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The Eternal Hunt

by Bradley Ramsey (He/Him) 6 months ago in Short Story · updated 6 months ago
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Death and its sweet release shall offer no respite for you...

Photo by Ben Griffiths on Unsplash

“To break this oath is to scorn the Faceless God and its spawn,

Oath breakers shall be hunted from dusk to dawn,

When their blood is spilled, their punishment begins anew,

Death and its sweet release shall offer no respite for you…”

- Excerpt from the Oath of the Forgotten Children

Darwyn Novak was but a humble farmer before he joined the Order of the Forgotten Children. They promised him safety from the encroaching hordes. Unpseakable terrors that poured from abyssal pits across the kingdom, festering like open wounds on the world.

He only had to take their oath, knowing full well the punishment for those that forsake their duties in this life or the next.

He was a faithful servant, but the Faceless God demanded sacrifice. When they came for his wife, he said nothing. When they came for his daughter, he could not abide by their creed any longer.

Raindrops fell hard upon Darwyn as clutched his infant daughter. She was wrapped in a tattered blanket, crying and screaming as he thrashed the reins of the horse he rode upon.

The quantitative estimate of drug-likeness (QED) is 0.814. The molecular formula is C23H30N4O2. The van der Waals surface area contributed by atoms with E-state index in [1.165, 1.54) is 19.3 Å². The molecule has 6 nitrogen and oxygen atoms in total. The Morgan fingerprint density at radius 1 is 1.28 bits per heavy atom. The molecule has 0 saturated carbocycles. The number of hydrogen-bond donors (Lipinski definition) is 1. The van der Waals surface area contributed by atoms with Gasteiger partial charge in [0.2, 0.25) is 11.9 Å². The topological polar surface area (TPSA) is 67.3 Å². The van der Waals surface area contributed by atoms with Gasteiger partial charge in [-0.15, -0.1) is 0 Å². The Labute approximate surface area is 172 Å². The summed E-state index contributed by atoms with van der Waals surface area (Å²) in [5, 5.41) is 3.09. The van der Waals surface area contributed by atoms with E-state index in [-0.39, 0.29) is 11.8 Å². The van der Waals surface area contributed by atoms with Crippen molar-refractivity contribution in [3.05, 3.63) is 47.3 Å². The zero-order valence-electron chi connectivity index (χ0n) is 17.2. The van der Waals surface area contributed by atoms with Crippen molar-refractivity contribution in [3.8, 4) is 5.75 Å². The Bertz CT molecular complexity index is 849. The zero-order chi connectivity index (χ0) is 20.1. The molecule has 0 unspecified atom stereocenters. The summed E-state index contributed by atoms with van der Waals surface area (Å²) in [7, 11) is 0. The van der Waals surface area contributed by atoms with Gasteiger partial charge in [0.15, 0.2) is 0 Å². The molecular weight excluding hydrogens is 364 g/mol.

“OATH BREAKER!” a raspy voice screeched.

The sound of its voice shook the very trees that surrounded him. Darwyn knew he could not outrun the emissary of the Faceless God, but he refused to surrender his daughter to their blasphemous rituals.

The creature pursuing him let loose another bone-shattering scream. Darwyn’s horse, startled by the sound, stopped in place and threw him from its back. Darwyn landed in the mud with his daughter. Before he could climb to his feet, the horse darted off into the darkened forest.

Darwyn spotted a trunk with a hole in the center and ran to it. He gingerly tucked his daughter into the crevice where she would be safe from the storm.


Darwyn spun around and saw the thing that was chasing him. A floating figure, clad in tattered black robes, with a face hid just barely by a hood. It wielded a massive scythe, with a blade as long as Darwyn was tall.

It clutched the wooden shaft of the weapon with bony hands. A flash of lightning revealed the lower half of its face, covered in pale skin stretched thin like dried canvas. It grinned through a mouth full of long, thin, crooked fangs as a forked tongue lashed at the air around it.